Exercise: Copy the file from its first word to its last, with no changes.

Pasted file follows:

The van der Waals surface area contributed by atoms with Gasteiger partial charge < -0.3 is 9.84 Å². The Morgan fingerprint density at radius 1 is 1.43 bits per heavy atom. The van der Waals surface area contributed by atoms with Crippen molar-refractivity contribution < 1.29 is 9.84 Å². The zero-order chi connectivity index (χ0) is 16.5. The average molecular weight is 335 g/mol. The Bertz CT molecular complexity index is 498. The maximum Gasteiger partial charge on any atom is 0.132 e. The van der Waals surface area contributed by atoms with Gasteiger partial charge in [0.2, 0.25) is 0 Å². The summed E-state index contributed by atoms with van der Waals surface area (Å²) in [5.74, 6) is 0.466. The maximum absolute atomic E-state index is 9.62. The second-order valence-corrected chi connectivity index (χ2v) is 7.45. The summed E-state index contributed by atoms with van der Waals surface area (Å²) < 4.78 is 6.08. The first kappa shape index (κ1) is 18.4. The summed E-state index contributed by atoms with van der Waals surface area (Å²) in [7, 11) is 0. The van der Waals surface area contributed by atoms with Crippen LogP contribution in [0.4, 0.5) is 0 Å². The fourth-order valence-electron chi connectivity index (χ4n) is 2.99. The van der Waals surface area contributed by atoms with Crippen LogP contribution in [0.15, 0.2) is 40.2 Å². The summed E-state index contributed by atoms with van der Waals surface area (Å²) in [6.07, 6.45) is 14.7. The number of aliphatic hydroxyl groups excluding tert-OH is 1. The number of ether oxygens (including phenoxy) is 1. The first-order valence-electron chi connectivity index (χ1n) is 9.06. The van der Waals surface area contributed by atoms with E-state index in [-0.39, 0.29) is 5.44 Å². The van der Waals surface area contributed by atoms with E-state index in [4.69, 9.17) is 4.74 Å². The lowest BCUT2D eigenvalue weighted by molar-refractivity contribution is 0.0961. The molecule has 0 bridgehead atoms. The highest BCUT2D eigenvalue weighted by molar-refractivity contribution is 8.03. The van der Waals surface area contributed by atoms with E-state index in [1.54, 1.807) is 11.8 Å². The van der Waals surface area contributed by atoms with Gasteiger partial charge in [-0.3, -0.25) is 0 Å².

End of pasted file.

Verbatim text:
The van der Waals surface area contributed by atoms with Gasteiger partial charge < -0.3 is 9.84 Å². The Morgan fingerprint density at radius 1 is 1.43 bits per heavy atom. The van der Waals surface area contributed by atoms with Crippen molar-refractivity contribution < 1.29 is 9.84 Å². The zero-order chi connectivity index (χ0) is 16.5. The average molecular weight is 335 g/mol. The Bertz CT molecular complexity index is 498. The maximum Gasteiger partial charge on any atom is 0.132 e. The van der Waals surface area contributed by atoms with Gasteiger partial charge in [0.2, 0.25) is 0 Å². The summed E-state index contributed by atoms with van der Waals surface area (Å²) in [5.74, 6) is 0.466. The maximum absolute atomic E-state index is 9.62. The second-order valence-corrected chi connectivity index (χ2v) is 7.45. The summed E-state index contributed by atoms with van der Waals surface area (Å²) < 4.78 is 6.08. The first kappa shape index (κ1) is 18.4. The summed E-state index contributed by atoms with van der Waals surface area (Å²) in [7, 11) is 0. The van der Waals surface area contributed by atoms with Crippen LogP contribution in [0.4, 0.5) is 0 Å². The fourth-order valence-electron chi connectivity index (χ4n) is 2.99. The van der Waals surface area contributed by atoms with Crippen LogP contribution in [0.15, 0.2) is 40.2 Å². The summed E-state index contributed by atoms with van der Waals surface area (Å²) in [6.07, 6.45) is 14.7. The number of aliphatic hydroxyl groups excluding tert-OH is 1. The number of ether oxygens (including phenoxy) is 1. The first-order valence-electron chi connectivity index (χ1n) is 9.06. The van der Waals surface area contributed by atoms with E-state index in [-0.39, 0.29) is 5.44 Å². The van der Waals surface area contributed by atoms with E-state index in [4.69, 9.17) is 4.74 Å². The lowest BCUT2D eigenvalue weighted by molar-refractivity contribution is 0.0961. The molecule has 0 bridgehead atoms. The highest BCUT2D eigenvalue weighted by molar-refractivity contribution is 8.03. The van der Waals surface area contributed by atoms with E-state index in [1.54, 1.807) is 11.8 Å². The van der Waals surface area contributed by atoms with Gasteiger partial charge in [-0.3, -0.25) is 0 Å².